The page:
By The Co-Operative Group (The Co-Operative Group Corporate website) [Public domain], via Wikimedia Commons

August 28, 2018; The World (Coos Bay, Oregon)

The The Northwest Cooperative Development Center (NWCDC) reports that their nonprofit, along with a partner nonprofit, the Washington State Grange, has been awarded three grants from the US Department of Agriculture to provide co-op education to business owners nearing retirement in the states of Washington, Oregon, and Idaho. The grants will fund what NWCDC has dubbed “the Legacy Project“ and “will engage small business advisors located in rural communities and trusted by the businesses they serve.” The Affiliated Tribes of Northwest Indians (ATNI) will also be a partner in technical education and service delivery.

The Legacy Project, notes Nicolas Johnson in The World, “aims to assist in educating aging rural business owners in the benefits of selling their business to their employees.” By the year 2024, NWCDC notes, the entire Baby Boom generation will be over 60 years old.

“Rather than have these businesses disappear and the jobs disappear with them, one option is selling to their employees as a worker co-op,” says John McNamara, a cooperative development specialist with NWCDC. As NWCDC notes on its website, “Rural business owners without a clear exit strategy may benefit by selling to their employees through either a cooperative or an employee stock ownership plan (ESOP). These models offer owners a viable exit strategy, offer opportunities for rural workers to retain their jobs, allow for the retention of local ownership, and maintain economic vibrancy and identity for the community.”

All told, the grants “will provide funding for identifying business advisors in several Pacific Northwest rural communities and creating educational workshops on the cooperative business model.” The grants cover these communities:

  • In Idaho, the Legacy Project focuses on Salmon, Hagerman, and Driggs.
  • Oregon communities include La Grande, Ontario, Redmond, Coos Bay, and Klamath Falls.
  • Washington communities include Aberdeen, Centralia, Colfax, Longview, Moses Lake, Mt. Vernon, Port Angeles, Shelton-Olympia, Toppenish, and Wenatchee.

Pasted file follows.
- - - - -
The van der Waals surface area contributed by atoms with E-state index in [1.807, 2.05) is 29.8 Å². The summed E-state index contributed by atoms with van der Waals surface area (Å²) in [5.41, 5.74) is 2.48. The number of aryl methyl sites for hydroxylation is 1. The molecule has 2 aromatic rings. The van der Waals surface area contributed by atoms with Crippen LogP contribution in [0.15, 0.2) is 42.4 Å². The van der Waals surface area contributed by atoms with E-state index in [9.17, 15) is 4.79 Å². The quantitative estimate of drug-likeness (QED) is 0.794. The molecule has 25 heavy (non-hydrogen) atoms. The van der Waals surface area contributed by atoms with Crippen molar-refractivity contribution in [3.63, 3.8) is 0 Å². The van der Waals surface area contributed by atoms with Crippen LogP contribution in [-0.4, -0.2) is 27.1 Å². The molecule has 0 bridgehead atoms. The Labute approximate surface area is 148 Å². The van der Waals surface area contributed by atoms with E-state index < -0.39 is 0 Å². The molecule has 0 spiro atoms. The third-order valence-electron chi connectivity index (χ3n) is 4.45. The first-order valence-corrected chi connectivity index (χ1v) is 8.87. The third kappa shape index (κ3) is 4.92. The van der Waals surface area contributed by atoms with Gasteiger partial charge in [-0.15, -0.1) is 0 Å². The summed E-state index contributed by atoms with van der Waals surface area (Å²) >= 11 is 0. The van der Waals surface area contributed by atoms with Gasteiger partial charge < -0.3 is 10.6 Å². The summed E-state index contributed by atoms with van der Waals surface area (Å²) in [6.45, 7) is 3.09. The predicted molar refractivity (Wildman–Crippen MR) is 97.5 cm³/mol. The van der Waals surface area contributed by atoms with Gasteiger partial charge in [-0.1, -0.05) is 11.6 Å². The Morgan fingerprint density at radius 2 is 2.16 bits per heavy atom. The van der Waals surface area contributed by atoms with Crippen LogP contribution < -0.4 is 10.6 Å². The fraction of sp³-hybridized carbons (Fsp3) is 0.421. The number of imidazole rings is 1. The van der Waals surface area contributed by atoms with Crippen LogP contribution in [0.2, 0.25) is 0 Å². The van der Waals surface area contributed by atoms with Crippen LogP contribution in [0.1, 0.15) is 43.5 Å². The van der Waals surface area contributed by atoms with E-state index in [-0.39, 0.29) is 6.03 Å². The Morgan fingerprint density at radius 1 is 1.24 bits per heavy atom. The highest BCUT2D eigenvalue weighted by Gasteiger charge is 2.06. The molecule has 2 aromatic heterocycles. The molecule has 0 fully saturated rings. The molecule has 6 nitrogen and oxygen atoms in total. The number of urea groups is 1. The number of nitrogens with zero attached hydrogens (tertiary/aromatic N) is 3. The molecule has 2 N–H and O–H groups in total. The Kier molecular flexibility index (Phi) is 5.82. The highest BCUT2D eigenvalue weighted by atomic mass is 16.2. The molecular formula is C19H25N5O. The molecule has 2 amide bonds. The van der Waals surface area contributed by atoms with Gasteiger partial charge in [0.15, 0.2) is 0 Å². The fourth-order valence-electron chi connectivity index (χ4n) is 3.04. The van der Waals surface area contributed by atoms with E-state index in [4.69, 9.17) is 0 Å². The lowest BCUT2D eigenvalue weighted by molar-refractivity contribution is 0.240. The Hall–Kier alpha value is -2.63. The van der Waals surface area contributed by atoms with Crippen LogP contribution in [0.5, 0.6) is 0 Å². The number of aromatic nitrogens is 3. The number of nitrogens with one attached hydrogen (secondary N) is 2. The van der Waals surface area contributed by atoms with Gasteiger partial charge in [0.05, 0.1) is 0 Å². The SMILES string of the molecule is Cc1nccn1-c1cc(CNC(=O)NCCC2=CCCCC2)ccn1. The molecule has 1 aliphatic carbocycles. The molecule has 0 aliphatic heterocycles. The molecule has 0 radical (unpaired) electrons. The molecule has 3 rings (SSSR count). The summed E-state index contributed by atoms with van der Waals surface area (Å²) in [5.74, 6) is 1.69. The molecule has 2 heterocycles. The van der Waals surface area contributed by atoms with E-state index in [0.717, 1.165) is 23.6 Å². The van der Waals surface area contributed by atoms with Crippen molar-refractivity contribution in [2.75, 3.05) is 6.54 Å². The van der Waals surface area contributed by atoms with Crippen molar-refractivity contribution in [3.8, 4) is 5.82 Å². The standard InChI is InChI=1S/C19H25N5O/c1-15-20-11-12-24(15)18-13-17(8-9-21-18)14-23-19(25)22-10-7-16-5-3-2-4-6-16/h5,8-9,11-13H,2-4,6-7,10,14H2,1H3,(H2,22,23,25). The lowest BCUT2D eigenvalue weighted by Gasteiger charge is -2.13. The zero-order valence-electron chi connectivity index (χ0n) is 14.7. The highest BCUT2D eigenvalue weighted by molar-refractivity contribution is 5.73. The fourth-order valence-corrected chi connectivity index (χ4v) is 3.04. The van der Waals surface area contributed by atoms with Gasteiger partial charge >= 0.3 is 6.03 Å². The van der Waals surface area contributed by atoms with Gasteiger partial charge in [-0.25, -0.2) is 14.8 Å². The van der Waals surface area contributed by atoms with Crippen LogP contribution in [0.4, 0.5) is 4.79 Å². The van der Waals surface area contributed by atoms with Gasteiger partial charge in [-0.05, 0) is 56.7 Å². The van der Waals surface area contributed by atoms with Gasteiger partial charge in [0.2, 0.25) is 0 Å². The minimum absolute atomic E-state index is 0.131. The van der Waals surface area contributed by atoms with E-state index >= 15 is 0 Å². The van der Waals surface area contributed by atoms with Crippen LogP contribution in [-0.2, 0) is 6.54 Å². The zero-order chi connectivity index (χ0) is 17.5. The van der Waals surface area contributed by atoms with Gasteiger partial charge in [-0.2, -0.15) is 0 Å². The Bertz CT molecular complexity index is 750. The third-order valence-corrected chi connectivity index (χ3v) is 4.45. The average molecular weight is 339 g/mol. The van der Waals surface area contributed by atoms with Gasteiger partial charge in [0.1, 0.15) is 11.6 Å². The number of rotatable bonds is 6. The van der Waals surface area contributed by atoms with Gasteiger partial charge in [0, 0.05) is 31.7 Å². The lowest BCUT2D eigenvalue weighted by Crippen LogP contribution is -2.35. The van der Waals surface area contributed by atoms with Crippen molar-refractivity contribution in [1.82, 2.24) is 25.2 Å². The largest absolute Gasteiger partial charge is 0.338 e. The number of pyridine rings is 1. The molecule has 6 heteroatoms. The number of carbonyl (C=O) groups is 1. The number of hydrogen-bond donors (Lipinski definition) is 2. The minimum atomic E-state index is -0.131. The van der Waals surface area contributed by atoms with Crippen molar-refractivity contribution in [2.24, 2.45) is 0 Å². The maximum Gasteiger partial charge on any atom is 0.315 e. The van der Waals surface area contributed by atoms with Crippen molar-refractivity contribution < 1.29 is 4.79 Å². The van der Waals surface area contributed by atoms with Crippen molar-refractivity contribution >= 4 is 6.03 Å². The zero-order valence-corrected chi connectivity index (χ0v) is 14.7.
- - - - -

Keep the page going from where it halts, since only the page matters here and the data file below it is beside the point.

The timing of the grants is auspicious. As NPQ reported earlier this month, the passage of the Main Street Employee Ownership Act two weeks ago—the first significant supportive legislation to pass Congress in over 20 years—facilitates access to Small Business Administration (SBA)-guaranteed loans to help finance the transition of family-owned businesses to employee ownership. As McNamara puts it, “Congress [has] added to the mandate of the Small Business Administration to start promoting and supporting worker co-op conversion.”

The nonprofit’s approach seems to be strike while the iron is hot. “We’re launching the project now,” says McNamara. “We thought that this would be a good time to launch with Labor Day right around the corner. Over the next eight weeks, we’re going to try and visit all the communities we’ve listed, and hopefully have one-on-one interviews with folks in the community.”

“We start by reaching out to the communities to see what these professionals need to be able to consider becoming a co-op.” McNamara says. For example, in Coos Bay, Oregon, NWCDC reached out to the South Coast Development Council, a local economic development agency.

On NWCDC’s legacy project website, the organization notes that it will seek out a wide range of partners to support the ownership conversion process. “It takes a village to create a co-op,” the nonprofit co-op developer explains. “The Legacy Project draws on considerable knowledge and experience in the cooperative world along with professional technical assistance providers in the areas of law, accounting, finance, and estate planning.”—Steve Dubb